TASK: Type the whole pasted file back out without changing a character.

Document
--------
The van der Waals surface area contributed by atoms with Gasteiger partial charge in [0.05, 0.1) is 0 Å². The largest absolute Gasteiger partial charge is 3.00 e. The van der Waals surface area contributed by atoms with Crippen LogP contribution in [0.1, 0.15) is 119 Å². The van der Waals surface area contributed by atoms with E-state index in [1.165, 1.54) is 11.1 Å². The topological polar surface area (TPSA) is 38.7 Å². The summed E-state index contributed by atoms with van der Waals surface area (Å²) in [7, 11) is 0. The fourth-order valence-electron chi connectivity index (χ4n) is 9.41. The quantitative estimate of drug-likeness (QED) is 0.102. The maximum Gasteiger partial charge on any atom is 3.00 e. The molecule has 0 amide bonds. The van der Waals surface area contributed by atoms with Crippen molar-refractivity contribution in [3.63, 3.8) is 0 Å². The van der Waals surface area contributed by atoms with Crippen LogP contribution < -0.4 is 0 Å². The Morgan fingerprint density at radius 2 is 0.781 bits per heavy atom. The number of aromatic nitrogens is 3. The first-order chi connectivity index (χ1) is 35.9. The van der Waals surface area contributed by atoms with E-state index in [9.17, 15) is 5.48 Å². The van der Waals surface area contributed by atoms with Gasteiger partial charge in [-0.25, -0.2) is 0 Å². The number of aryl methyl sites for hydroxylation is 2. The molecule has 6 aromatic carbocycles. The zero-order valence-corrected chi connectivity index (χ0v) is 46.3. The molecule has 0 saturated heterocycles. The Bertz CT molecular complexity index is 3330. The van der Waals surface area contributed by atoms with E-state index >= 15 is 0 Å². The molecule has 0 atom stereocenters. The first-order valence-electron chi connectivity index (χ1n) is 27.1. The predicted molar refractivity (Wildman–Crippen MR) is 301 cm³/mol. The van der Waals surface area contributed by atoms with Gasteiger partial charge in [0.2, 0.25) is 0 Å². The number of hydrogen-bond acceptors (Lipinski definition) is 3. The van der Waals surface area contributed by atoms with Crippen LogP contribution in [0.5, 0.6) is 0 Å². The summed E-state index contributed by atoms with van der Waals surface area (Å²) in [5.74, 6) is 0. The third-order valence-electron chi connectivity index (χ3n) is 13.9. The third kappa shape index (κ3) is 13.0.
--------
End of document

The van der Waals surface area contributed by atoms with Gasteiger partial charge in [0.05, 0.1) is 0 Å². The largest absolute Gasteiger partial charge is 3.00 e. The van der Waals surface area contributed by atoms with Crippen LogP contribution in [0.1, 0.15) is 119 Å². The van der Waals surface area contributed by atoms with E-state index in [1.165, 1.54) is 11.1 Å². The topological polar surface area (TPSA) is 38.7 Å². The summed E-state index contributed by atoms with van der Waals surface area (Å²) in [7, 11) is 0. The fourth-order valence-electron chi connectivity index (χ4n) is 9.41. The quantitative estimate of drug-likeness (QED) is 0.102. The maximum Gasteiger partial charge on any atom is 3.00 e. The molecule has 0 amide bonds. The van der Waals surface area contributed by atoms with Crippen molar-refractivity contribution in [3.63, 3.8) is 0 Å². The van der Waals surface area contributed by atoms with Crippen LogP contribution < -0.4 is 0 Å². The Morgan fingerprint density at radius 2 is 0.781 bits per heavy atom. The number of aromatic nitrogens is 3. The first-order chi connectivity index (χ1) is 35.9. The van der Waals surface area contributed by atoms with E-state index in [9.17, 15) is 5.48 Å². The van der Waals surface area contributed by atoms with Gasteiger partial charge in [-0.25, -0.2) is 0 Å². The number of aryl methyl sites for hydroxylation is 2. The molecule has 6 aromatic carbocycles. The zero-order valence-corrected chi connectivity index (χ0v) is 46.3. The molecule has 0 saturated heterocycles. The Bertz CT molecular complexity index is 3330. The van der Waals surface area contributed by atoms with E-state index >= 15 is 0 Å². The molecule has 0 atom stereocenters. The first-order valence-electron chi connectivity index (χ1n) is 27.1. The predicted molar refractivity (Wildman–Crippen MR) is 301 cm³/mol. The van der Waals surface area contributed by atoms with Gasteiger partial charge in [0.2, 0.25) is 0 Å². The number of hydrogen-bond acceptors (Lipinski definition) is 3. The van der Waals surface area contributed by atoms with Crippen LogP contribution in [0.5, 0.6) is 0 Å². The summed E-state index contributed by atoms with van der Waals surface area (Å²) in [5.74, 6) is 0. The third-order valence-electron chi connectivity index (χ3n) is 13.9. The third kappa shape index (κ3) is 13.0.